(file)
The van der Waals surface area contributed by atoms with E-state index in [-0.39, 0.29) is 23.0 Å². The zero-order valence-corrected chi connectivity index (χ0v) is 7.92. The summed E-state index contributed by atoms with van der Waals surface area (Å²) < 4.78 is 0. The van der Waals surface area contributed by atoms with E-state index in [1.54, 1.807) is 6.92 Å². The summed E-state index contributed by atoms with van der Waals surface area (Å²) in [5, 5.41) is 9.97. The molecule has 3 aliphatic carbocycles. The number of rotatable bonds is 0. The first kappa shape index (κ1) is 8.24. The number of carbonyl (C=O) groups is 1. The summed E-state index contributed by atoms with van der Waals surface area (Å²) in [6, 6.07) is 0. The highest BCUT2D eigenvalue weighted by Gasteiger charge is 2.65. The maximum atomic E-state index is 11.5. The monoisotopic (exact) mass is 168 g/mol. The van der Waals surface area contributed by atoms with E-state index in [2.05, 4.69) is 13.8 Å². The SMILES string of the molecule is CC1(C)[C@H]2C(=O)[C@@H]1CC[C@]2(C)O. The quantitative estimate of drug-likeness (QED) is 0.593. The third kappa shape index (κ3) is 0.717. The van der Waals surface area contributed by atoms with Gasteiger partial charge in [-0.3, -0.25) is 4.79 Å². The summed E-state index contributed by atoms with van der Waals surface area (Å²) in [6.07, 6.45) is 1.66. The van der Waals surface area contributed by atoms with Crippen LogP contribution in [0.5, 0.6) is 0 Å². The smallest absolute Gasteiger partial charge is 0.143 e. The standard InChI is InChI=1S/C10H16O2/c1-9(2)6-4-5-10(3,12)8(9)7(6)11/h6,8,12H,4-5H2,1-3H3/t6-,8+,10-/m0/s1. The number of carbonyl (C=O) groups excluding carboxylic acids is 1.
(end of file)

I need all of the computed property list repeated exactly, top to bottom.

The van der Waals surface area contributed by atoms with E-state index in [-0.39, 0.29) is 23.0 Å². The zero-order valence-corrected chi connectivity index (χ0v) is 7.92. The summed E-state index contributed by atoms with van der Waals surface area (Å²) < 4.78 is 0. The van der Waals surface area contributed by atoms with E-state index in [1.54, 1.807) is 6.92 Å². The summed E-state index contributed by atoms with van der Waals surface area (Å²) in [5, 5.41) is 9.97. The molecule has 3 aliphatic carbocycles. The number of rotatable bonds is 0. The first kappa shape index (κ1) is 8.24. The number of carbonyl (C=O) groups is 1. The summed E-state index contributed by atoms with van der Waals surface area (Å²) in [6, 6.07) is 0. The highest BCUT2D eigenvalue weighted by Gasteiger charge is 2.65. The maximum atomic E-state index is 11.5. The monoisotopic (exact) mass is 168 g/mol. The van der Waals surface area contributed by atoms with E-state index in [2.05, 4.69) is 13.8 Å². The SMILES string of the molecule is CC1(C)[C@H]2C(=O)[C@@H]1CC[C@]2(C)O. The quantitative estimate of drug-likeness (QED) is 0.593. The third kappa shape index (κ3) is 0.717. The van der Waals surface area contributed by atoms with Gasteiger partial charge in [-0.3, -0.25) is 4.79 Å². The summed E-state index contributed by atoms with van der Waals surface area (Å²) in [6.07, 6.45) is 1.66. The van der Waals surface area contributed by atoms with Crippen LogP contribution in [0.5, 0.6) is 0 Å². The smallest absolute Gasteiger partial charge is 0.143 e. The standard InChI is InChI=1S/C10H16O2/c1-9(2)6-4-5-10(3,12)8(9)7(6)11/h6,8,12H,4-5H2,1-3H3/t6-,8+,10-/m0/s1. The number of carbonyl (C=O) groups excluding carboxylic acids is 1.